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An Old Meerschaum by David Christie Murray

This our young Barndale would not have believed


Leland relieved his embarrassment by taking away her brother for a conference respecting the package of certain treasures purchased a day or two before in Venice. The lone one smoked, and lounged, and waited. He tried to read, and gave it up. He strayed down to the harbour, and, finding his servant solemnly mounting guard over his luggage on board the boat, he himself went aboard and in-spected his berth, and chatted with the steward, in whom he discovered an old acquaintance.

But the time went drearily; and Barndale, who was naturally a man to be happy under all sorts of circumstances, suffered all the restlessness, chagrin, and envy with which love in certain of its stages has power to disturb the spirit. He had made up a most heroic mind on this question of Miss Leland some three months ago, and had quite decided that she did not care for him. He wasn't going to break his heart for a woman who didn't care for him. Not he.

If she be not fair for me, What care I how fair she be?

She had made fun of him in her own demure way. He ventured once on a little touch of sentiment, which she never neglected to repeat, when opportunity offered, in his presence. She repeated it with so serious an air, so precisely as if it were an original notion which had just then occurred to her, that Barndale winced under it every time she used it. His mind was quite made up on this matter.

He would go away and forget her. He believed she liked him, in a friendly sisterly sort of way, and that made him feel more hopeless. There were evidences enough to convince you or me, had we been there to watch them, that this young lady was caught in the toils of love quite as inextricably as this young gentleman; but, with the pigheaded obstinacy and stupidity incident to his condition, he declined to see it, and voluntarily betook himself to misery, after the manner of young men in love from time immemorial. A maiden who can be caught without chasing is pretty generally not worth catching; and cynics have been known to say that the pleasure of stalking your bride is perhaps the best part of matrimony. This our young Barndale would not have believed. He believed, rather, that the tender hopes and chilling fears of love were among the chief pains of life, and would have laughed grimly if anyone had prophesied that he would ever look back to them with longing regret. We, who are wiser, will not commiserate but envy this young gentleman, remembering the time when those tender hopes and chilling fears were ours--when we were happier in our miseries than we have now the power to be in our joys.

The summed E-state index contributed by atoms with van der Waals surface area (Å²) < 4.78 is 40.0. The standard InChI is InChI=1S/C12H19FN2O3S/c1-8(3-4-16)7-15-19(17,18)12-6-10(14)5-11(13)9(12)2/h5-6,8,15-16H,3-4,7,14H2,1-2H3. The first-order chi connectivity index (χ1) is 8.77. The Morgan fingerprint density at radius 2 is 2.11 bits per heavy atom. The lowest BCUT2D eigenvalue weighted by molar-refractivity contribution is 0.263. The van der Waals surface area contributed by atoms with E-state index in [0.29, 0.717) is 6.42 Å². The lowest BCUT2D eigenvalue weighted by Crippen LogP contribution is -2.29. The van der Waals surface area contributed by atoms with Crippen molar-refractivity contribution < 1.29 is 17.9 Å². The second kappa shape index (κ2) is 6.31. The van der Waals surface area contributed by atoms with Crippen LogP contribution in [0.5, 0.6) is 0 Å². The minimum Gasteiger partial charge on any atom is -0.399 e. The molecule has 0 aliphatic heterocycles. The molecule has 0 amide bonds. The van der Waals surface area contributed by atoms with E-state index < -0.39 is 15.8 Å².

The Lelands came at last, and Barndale had got the particular form of love's misery which he most coveted. The old gentleman was cordial, the old lady was effusive, the awakener was what he had always been, and Lilian was what she had always been to Barndale--a bewildering maddening witchery, namely, which set him fairly beside himself. Let it not be prejudicial to him in your judgment that you see him for the first time under these foolish circumstances. Under other conditions you would find much to admire in him. Even now, if you have any taste for live statuary, you shall admire this upright six feet two inches of finely-modelled bone and muscle. If manly good-nature can make a handsome sun-browned face pleasant to you, then shall Barndale's countenance find favour in your eyes. Of his manly ways, his good and honest heart, this story will tell you something, though perchance not much. If you do not like Barndale before you part with him, believe me, it is my fault, who tell his story clumsily, and not his. For the lady of his love there might be more to say, if I were one of those clever people who read women. As it is, you shall make your own reading of her, and shall dislike her on your own personal responsibility, or love her for her transparent merits, and for the sake of no stupid analysis of mine.

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